How to Put Your Money Where Your Morals Are

By Laura Williams

Several Christmases ago, I stopped buying NCAA-branded gifts for my football fanatic in-laws, because the NCAA’s treatment of student-athletes is abysmal. Recent reports that some college sportswear is being made with the forced labor of Muslim-Chinese ‘Uyghurs’ may convince more shoppers to boycott.

Our beliefs and our behaviors dictate our buying decisions at least as much as our desires. Or they should, if we’re paying attention.

When you spend an extra $2 or $5 on hormone-free, free-range eggs, you’re purchasing some reassurance. You can reward the farmers who agree with your views about how chickens should be treated, or what they should be fed. But in an increasingly complex supply chain, how practical is it to express your values through your buying choices? Millennials (entering their prime earning years) will overtake boomers next year as the generation with the largest purchasing power. They’ll leap-frog the smaller Gen X, with larger numbers more than making up for their lower incomes. That means corporations, especially retailers, are eager to cater to millennial desires.

Gen Z, which will be the richest generation in human history, is already generating discussion by being choosier about brands that reflect—or reject—its values. By voting every day (at the cash register or online cart) young people are leading the way in supporting companies that prioritize (or at least publicize) making the world better, in addition to making products they love.

Economics is all about trade-offs, and conscious choice encourages us to navigate an imperfect world as best we can.

Vegans try to avoid all foods of animal origin. Many people feel strongly about supporting “fair trade” coffee and cocoa, even though it’s more expensive and the fairness to small farmers is dubious.

Some Christian conservatives make a point of supporting Chick-Fil-A, because they vocally support traditional values and give all employees Sundays off. Many woke millennials boycott those delicious chicken sammies over Chick-Fil-A’s record on LGBT issues, prompting an apparent change to company policy. Amid the cultural proxy-war, sales doubled.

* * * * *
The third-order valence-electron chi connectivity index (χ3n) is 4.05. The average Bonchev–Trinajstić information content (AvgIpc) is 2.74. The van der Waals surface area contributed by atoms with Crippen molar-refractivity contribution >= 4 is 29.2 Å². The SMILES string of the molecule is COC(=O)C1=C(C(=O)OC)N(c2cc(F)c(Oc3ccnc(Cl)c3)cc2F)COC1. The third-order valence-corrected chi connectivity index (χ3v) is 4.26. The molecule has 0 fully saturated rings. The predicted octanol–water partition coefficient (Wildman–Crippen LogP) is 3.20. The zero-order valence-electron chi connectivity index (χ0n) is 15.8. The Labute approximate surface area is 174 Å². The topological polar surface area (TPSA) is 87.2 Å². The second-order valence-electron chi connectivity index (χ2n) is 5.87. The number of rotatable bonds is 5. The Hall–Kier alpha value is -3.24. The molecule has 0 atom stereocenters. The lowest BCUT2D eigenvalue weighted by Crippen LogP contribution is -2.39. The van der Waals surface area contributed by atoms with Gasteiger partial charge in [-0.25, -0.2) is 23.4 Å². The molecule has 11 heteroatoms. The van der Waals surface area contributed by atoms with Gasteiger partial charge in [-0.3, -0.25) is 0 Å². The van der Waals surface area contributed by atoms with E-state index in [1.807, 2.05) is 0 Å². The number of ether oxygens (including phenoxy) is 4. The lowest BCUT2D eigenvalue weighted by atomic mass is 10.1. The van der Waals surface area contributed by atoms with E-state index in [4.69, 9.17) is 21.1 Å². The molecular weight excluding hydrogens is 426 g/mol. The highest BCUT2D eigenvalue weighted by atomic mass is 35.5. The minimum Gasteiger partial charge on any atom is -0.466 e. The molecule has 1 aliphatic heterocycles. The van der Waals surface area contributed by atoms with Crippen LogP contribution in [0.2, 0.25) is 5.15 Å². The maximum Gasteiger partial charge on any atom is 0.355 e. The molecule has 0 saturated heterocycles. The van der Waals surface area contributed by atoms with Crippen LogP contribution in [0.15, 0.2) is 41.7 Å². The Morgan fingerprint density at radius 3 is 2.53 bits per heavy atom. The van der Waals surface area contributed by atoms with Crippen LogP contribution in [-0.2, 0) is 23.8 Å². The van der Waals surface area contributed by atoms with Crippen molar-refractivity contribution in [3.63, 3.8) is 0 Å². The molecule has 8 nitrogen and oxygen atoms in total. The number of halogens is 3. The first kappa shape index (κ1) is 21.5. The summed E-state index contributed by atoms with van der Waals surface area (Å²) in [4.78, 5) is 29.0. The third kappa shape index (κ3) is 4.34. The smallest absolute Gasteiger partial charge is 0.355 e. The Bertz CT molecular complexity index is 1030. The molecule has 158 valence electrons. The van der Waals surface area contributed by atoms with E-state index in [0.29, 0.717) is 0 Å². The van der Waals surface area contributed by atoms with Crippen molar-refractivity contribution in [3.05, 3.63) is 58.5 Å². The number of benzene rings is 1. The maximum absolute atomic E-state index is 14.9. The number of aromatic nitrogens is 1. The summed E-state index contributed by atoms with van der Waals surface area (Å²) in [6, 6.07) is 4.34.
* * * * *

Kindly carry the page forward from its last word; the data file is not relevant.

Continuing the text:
All those choices are valid. And they’re valid because we honor our own values by putting our own money into the things we care about.

This kind of conscious consumption is privilege by definition—it requires financial security to reject the most affordable version of just about everything.

It’s also not clear whether eco-friendly marketing hype corresponds to real change or just attempts to woo customers with greenwashing. Even when we’re deliberate about our buying choices, it’s difficult to know if we are making a meaningful difference or not.

We love our smartphones, even though making them requires mining rare minerals and every upgrade creates toxic e-waste. We increasingly prioritize travel and special events, despite the high carbon emissions from planes.

Young people rewarded Nike with a $6 billion boost in brand value for its support of the race-conscious Colin Kaepernick, forgetting temporarily the dire working conditions of other people of color in the Nike supply chain.

Vegan cosmetics replace animal-derived oils with palm oil, even though palm oil plantations are a leading cause of rainforest destruction. When consumer pressure encouraged brands to go “palm oil free,” replacement oils proved even worse for the environment.

I’ve written before about the invisible consequences of well-intentioned consumer trends:

When we embrace the meatless burger as a victory over factory farming, we don’t consider how much added land must be cleared to raise soybeans. We enthuse about “zero emission” electric cars, but fail to see the coal-burning power plant at the other end of our electricity grid. We agree to eschew plastic straws without calculating whether “strawless” lids actually use more plastic. We protest pipelines without considering how many tanker trucks must be added to move that fuel to heat homes. We decry fossil fuels as dirty or villainous, without appreciating their role in protecting forests which would otherwise be farmed or burned for fuel.

In short, the complexity of the modern market, with its unprecedented connectivity, and shared prosperity, makes it challenging to understand the implications of our actions. But that doesn’t mean we shouldn’t try.

Maybe there’s no such thing as a perfectly pristine dollar made or spent. Our global supply chain system is so sprawling that we simply can’t be sure that every worker is treated well, every environmental precaution taken.

When we go wrong is when we try to impose our values on other people, or when we demand to use other people’s money to support what we value.

Our values are so individual that tasking someone else with defending them will always result in disappointment, whether that’s Amazon or a government agency.

Social responsibility doesn’t mean bullying people who have different beliefs or badgering them to make changes you think are necessary. It means using the impact you have on the world to promote change—and your spending habits are a huge source of local, vocal activism.

Dr. Laura Williams  teaches communication strategy to undergraduates and executives. She is a passionate advocate for critical thinking, individual liberties, and the Oxford Comma.

This article was sourced from

Photo by bruce mars from Pexels

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